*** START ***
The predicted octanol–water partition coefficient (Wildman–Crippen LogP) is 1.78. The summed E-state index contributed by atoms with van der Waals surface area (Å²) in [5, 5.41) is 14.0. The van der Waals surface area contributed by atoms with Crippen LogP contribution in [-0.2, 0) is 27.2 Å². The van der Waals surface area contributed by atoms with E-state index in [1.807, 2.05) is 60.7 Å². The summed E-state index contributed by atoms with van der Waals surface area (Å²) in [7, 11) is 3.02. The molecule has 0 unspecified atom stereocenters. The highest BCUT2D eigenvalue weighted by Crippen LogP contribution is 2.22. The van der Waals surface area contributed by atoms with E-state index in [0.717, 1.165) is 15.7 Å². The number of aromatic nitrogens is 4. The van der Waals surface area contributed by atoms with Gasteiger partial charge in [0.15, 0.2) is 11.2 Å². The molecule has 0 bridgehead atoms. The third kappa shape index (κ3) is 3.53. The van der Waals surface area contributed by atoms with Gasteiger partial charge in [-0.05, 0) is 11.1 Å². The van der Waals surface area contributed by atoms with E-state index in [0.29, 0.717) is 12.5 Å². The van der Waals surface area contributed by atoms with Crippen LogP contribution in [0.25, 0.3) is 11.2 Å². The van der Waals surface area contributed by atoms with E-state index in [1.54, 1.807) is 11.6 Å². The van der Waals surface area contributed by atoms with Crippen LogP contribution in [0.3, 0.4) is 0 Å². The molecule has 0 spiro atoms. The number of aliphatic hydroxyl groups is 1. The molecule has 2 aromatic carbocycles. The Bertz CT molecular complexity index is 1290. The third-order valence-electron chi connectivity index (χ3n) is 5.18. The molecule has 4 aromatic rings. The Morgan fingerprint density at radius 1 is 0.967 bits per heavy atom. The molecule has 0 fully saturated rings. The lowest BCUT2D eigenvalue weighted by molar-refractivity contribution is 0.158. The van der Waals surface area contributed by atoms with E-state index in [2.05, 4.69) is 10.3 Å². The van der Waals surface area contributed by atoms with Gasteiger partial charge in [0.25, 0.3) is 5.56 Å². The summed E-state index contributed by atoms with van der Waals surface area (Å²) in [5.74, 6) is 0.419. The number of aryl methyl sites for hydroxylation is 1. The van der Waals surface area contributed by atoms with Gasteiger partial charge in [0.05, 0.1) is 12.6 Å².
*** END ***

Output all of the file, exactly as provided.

The predicted octanol–water partition coefficient (Wildman–Crippen LogP) is 1.78. The summed E-state index contributed by atoms with van der Waals surface area (Å²) in [5, 5.41) is 14.0. The van der Waals surface area contributed by atoms with Crippen LogP contribution in [-0.2, 0) is 27.2 Å². The van der Waals surface area contributed by atoms with E-state index in [1.807, 2.05) is 60.7 Å². The summed E-state index contributed by atoms with van der Waals surface area (Å²) in [7, 11) is 3.02. The molecule has 0 unspecified atom stereocenters. The highest BCUT2D eigenvalue weighted by Crippen LogP contribution is 2.22. The van der Waals surface area contributed by atoms with E-state index in [0.717, 1.165) is 15.7 Å². The number of aromatic nitrogens is 4. The van der Waals surface area contributed by atoms with Gasteiger partial charge in [0.15, 0.2) is 11.2 Å². The molecule has 0 bridgehead atoms. The third kappa shape index (κ3) is 3.53. The van der Waals surface area contributed by atoms with Gasteiger partial charge in [-0.05, 0) is 11.1 Å². The van der Waals surface area contributed by atoms with E-state index in [0.29, 0.717) is 12.5 Å². The van der Waals surface area contributed by atoms with Crippen LogP contribution in [0.25, 0.3) is 11.2 Å². The van der Waals surface area contributed by atoms with E-state index in [1.54, 1.807) is 11.6 Å². The van der Waals surface area contributed by atoms with Crippen LogP contribution in [0.3, 0.4) is 0 Å². The molecule has 0 spiro atoms. The number of aliphatic hydroxyl groups is 1. The molecule has 2 aromatic carbocycles. The Bertz CT molecular complexity index is 1290. The third-order valence-electron chi connectivity index (χ3n) is 5.18. The molecule has 4 aromatic rings. The Morgan fingerprint density at radius 1 is 0.967 bits per heavy atom. The molecule has 0 fully saturated rings. The lowest BCUT2D eigenvalue weighted by molar-refractivity contribution is 0.158. The van der Waals surface area contributed by atoms with E-state index in [2.05, 4.69) is 10.3 Å². The van der Waals surface area contributed by atoms with Gasteiger partial charge in [0.25, 0.3) is 5.56 Å². The summed E-state index contributed by atoms with van der Waals surface area (Å²) in [5.74, 6) is 0.419. The number of aryl methyl sites for hydroxylation is 1. The van der Waals surface area contributed by atoms with Gasteiger partial charge in [0.05, 0.1) is 12.6 Å².